Monday, July 15, 2019
If you compare today’s travel and hospitality sector to previous incarnations, you’ll notice that technology has transformed how business gets conducted. It has eased the lives of travellers, service providers, aggregators and every single party involved in any stage of the travel process. Not to forget how efficient the entire system chain has become.
With the digitization of the two spheres of hospitality and travel, the traveller now has access to various innovations that add a great deal of convenience to the overall experience. And where there is innovation, there is a strong flow of customers and profitability.
‘Big Data’ has been a game-changer for travel and hospitality. Travel portals, agents, hotels and BnBsuse this data not just to understand customers and target specific groups based on their interests. They also are revising pricing strategies based on the information accrued from this data.
Technology has advanced to such a level for the hospitality industry that it’s possible to skip the front desk procedure thereby saving a significant amount of time and manpower cost. Customers also have options to use digital room keys.
To enrich the customer experience significantly, hotels have actually gone a step further and integrated Virtual Reality (VR). Earlier, customers were forced to choose their rooms based on pictures alone. But now they can get a glimpse of what their room will look and feel like through VR displays even before they even check in.
Once customers check in, they do not need to manually interact with the concierge either. Using their mobile phones, they can access all their needs with simple clicks. Everything they need is at their fingertips. The lack of manual intervention enhances the experience and adds comfort to the lives of many a traveller during their vacations or business stays. Innovation is the name of the game, in the travel and tourism industry in terms of improving customer experience and reducing manpower at the same time.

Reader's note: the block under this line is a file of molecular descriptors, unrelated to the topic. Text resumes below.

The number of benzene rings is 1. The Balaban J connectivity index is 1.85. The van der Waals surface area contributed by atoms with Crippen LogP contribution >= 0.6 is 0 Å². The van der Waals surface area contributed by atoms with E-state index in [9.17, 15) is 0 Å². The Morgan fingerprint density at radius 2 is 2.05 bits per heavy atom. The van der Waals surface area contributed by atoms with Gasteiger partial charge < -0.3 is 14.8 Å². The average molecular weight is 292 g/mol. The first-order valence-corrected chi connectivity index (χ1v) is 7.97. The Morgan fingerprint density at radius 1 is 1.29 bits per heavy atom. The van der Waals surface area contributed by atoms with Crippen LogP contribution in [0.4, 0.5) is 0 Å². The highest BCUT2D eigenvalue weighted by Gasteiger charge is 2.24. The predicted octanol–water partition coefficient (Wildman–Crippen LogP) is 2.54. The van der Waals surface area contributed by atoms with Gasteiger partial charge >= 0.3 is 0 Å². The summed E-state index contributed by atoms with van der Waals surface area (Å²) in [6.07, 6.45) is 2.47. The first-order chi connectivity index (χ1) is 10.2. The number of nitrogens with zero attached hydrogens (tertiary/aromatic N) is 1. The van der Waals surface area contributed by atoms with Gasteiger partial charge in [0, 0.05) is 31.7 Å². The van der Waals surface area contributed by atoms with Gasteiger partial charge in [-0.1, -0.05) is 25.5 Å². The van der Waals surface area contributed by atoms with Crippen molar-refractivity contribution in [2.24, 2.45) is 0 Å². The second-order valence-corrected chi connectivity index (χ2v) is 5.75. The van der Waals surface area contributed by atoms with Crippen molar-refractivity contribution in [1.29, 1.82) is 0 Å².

Online travel planners from Mumbai have introduced a new technology that allows the traveller to create her itinerary based on specific interests. They also let them book tickets for local attractions through the hotel’s in-house app, thereby skipping the process of relying on an unreliable third party. Hotels in turn, can use the same app to map the interests of the customer and target him/her through specific campaigns. Thus, customers can do what they want and access any information they need at their convenience. Customer service has also become app-based instead of phone-call based. Travellers can place orders for food and other requirements on their apps and track real-time status of their orders.
In the age of smartphones, the less human engagement the better the customer experience. It’s ironic but its true. And such portals enable hotels and customers to engage less personally and more technologically, thus offering a win-win to all parties involved.
The hospitality industry, in particular, has benefitted greatly from the influx of technology into all of its practices. Through the use of technology, accommodation facilities are driving traffic to their own websites so that they do not have to pay a cut of every sale to a third party unit. And again, with the use of technology, they are allowing users to maintain price parity with other hotels.
The most beautiful thing about technology is that it is ever-evolving, ever-morphing. This is why its influence will continue transforming the hotels and hospitality industry in the days, months, years and decades to come. This is a symbiotic relationship and a highly profitable one. Anyone in this sector who fails to adapt will get washed away in the wave.
Abhas Desai Co- Founder of Taxidio says, “The best part about technology is that it is ever-evolving and ever-morphing. This is why its influence will continue transforming the hotels and hospitality industry in the days, months, years and decades to come. I firmly believe anyone in this sector who fails to adapt will get washed away in the wave.”
Tags: Technology, Virtual Reality (VR), VR